Founded in 1898, a year remembered by fashion historians as "the year of President McKinley Eyebrows," the Oregon Historical Society has sought to preserve and promote the history, politics, and culture of the nation's 33rd state through publications, lectures, and the exhibits at the Oregon History Museum. Befriend the past with the Oregon My Oregon exhibit, an award-winning and interactive look at the state's odyssey. It features 7,000 square feet of more than 50 displays showcasing numerous artifacts and antiques, including a 9,000-year-old sagebrush sandal. Beat the Independence Day rush with a visit to the exhibit Tall in the Saddle: 100 Years of the Pendleton Round-Up, running through July 4. The exhibit celebrates a century of the iconic bronco-busting rodeo event with video clips, authentic Round-up gear, and timeless photography. Also appearing at the Oregon History Museum is Becoming American: Teenagers & Immigration, a Smithsonian traveling exhibit with photos chronicling the experiences of first-generation immigrants and their children and how they have adjusted to the land of apple pie and processed-cheese singles. The exhibit runs through May 30.
This summer, 123 young people and adults from diverse backgrounds—including sexual-assault survivors, adults living in low-income housing, women in drug and alcohol recovery, boys in youth detention—participated in Write Around Portland's free eight-week writing workshops. The workshops culminate in a book-release party and community reading scheduled for August 26, when 50 participants will read from the anthology and share their work with the community.
Following the rally, students will engage in a variety of activities designed to support students at Roosevelt in their pursuit of higher education and teach the university students about leadership through service. Service projects will beautify the community with landscaping, cleaning, collecting oral histories, and organizing library resources. Participants will also encourage students with a College is Possible campaign, assembling care packages for the school’s alumni who are currently in college and creating college tip sheets. Oregon Campus Compact needs additional funding to host meetings where students will coordinate the events and supplies for the events, including power washers, paint, rags, and snacks for volunteers.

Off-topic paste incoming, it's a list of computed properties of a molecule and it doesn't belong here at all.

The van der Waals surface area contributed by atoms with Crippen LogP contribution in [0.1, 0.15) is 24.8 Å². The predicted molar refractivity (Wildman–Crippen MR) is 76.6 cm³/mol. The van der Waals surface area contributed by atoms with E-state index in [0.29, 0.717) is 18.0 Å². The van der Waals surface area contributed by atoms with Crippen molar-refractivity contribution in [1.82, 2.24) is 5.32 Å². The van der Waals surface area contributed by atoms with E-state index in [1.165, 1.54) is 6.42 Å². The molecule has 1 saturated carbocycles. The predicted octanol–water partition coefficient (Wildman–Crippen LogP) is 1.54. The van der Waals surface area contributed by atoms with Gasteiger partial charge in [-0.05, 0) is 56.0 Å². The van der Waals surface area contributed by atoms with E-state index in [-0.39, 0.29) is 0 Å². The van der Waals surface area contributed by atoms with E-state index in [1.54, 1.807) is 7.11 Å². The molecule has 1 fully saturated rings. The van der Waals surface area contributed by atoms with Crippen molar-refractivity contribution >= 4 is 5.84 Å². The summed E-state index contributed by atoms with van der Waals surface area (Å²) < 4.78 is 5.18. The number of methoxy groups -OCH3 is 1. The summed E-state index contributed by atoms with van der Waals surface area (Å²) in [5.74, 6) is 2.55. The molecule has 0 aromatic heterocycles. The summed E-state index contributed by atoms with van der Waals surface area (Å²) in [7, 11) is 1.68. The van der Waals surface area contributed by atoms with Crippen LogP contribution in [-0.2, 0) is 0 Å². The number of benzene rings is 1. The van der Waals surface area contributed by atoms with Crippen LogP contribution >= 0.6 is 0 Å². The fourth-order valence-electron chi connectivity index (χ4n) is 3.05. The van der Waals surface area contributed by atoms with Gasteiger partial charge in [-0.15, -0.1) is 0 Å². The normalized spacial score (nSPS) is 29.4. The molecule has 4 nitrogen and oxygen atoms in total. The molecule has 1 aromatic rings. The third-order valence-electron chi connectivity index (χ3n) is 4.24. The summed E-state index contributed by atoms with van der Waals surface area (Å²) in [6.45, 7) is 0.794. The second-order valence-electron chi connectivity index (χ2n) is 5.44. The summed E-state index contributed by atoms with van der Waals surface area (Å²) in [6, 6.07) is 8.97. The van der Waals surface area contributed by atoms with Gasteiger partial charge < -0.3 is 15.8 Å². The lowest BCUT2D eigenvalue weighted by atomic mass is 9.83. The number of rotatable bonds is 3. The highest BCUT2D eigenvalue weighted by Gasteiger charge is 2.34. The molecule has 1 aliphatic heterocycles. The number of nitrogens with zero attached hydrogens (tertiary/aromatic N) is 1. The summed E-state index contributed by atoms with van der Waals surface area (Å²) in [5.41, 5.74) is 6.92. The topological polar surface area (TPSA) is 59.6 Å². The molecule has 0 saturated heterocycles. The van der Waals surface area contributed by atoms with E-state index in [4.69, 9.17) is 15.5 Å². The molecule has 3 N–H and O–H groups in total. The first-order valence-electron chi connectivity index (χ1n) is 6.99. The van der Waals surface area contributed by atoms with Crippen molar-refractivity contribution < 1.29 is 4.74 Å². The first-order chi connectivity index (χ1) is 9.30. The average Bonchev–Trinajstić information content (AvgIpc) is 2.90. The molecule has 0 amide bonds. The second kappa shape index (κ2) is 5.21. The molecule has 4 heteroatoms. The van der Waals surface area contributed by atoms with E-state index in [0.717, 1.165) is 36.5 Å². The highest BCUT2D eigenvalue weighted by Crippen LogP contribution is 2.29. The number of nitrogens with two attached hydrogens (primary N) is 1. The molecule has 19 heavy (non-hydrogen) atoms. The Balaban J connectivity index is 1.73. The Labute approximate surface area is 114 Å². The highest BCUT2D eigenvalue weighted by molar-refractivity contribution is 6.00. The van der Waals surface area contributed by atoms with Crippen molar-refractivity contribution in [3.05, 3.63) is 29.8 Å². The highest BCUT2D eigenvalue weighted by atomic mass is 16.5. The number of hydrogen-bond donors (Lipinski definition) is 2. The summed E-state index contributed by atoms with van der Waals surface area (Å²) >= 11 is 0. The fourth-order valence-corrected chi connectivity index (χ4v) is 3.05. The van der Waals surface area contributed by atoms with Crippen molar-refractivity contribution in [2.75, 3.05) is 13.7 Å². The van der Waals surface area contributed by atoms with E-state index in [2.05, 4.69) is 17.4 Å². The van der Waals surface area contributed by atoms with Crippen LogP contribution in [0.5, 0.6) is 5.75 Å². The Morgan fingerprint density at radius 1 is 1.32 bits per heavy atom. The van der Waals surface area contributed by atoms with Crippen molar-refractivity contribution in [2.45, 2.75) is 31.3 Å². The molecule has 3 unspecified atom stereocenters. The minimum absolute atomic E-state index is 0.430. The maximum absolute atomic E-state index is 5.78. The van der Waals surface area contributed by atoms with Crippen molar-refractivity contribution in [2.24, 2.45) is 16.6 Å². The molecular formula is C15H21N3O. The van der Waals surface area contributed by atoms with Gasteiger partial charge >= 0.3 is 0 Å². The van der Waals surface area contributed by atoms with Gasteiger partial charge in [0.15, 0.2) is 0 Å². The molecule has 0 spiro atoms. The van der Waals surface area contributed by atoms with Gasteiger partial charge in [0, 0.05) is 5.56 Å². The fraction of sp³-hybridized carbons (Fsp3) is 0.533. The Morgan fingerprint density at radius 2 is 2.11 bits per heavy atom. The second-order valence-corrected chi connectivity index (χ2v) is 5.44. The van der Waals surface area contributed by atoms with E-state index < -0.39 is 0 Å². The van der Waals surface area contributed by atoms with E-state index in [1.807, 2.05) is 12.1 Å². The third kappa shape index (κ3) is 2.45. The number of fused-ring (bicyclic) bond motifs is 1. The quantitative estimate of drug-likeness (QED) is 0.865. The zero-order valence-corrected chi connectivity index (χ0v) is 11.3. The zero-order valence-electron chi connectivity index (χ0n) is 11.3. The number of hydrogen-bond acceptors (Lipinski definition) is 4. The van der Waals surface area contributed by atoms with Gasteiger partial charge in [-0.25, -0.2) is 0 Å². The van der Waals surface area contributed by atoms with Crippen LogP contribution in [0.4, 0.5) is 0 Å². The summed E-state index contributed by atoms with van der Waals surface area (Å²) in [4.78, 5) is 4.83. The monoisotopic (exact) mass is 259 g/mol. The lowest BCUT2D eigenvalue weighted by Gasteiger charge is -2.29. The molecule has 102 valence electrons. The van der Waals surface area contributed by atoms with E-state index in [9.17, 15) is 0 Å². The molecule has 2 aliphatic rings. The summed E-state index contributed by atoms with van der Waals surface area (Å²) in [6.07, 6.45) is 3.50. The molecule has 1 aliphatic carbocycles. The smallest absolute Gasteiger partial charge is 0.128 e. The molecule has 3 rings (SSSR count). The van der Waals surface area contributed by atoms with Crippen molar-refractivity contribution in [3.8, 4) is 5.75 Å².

Because joining the organ, eye, and tissue donor registry is an important decision, Donate Life Northwest actively engages and informs youths through its website and online video game, Scalpel Pal. The organization also conducts educational sessions at high schools to aid students with facts and information regarding organ donation and transplantation and the positive impact they can have. As of March 1, 2010, more than 2.1 million Oregonians were registered as organ, eye, and tissue donors, due in part to the efforts of Donate Life Northwest.
Sisters Of The Road was born in 1979, when an anonymous person used chalk to draw a circle containing three Xs—the hobo symbol for good food and hospitality—on the sidewalk in front of the organization's new restaurant in the Old Town/Chinatown neighborhood. The founders paid for the space with $10 and bartered for the rent.
Today, visitors who can't afford the typical $1.25 price tag for a meal at the café also can barter work in exchange for their food—much of which is donated by local grocery stores. First-time customers and those who cannot pay or work for their meals get their food for free. Last year, the café served more than 39,000 meals, 3,500 of which were given gratis to families, people with disabilities, and first-time customers. Others worked a total of more than 10,000 hours to pay for their tabs. In addition to operating the restaurant, Sisters Of The Road has published a book and video on homelessness and sponsored an annual conference on economic human rights and nonviolence.
The Bicycle Transportation Alliance (BTA) aims to make bicycling safe and convenient through advocacy, encouragement, and bicycle-riding education. By supporting bike transportation, the organization aims to improve the physical health and environmental sustainability of communities. BTA’s trained safety ambassadors teach bicycle-safety lessons to 5,000 students annually in 60 elementary schools across the state. During its safety program, three sessions focus on in-class learning and seven propel students onto bikes, starting on the playground and gradually moving out onto the street. A community ride follows the course, where volunteers and parents ride from the school to a local park. Students who have studied in the course each receive their own helmet to ensure they are equipped to ride safely.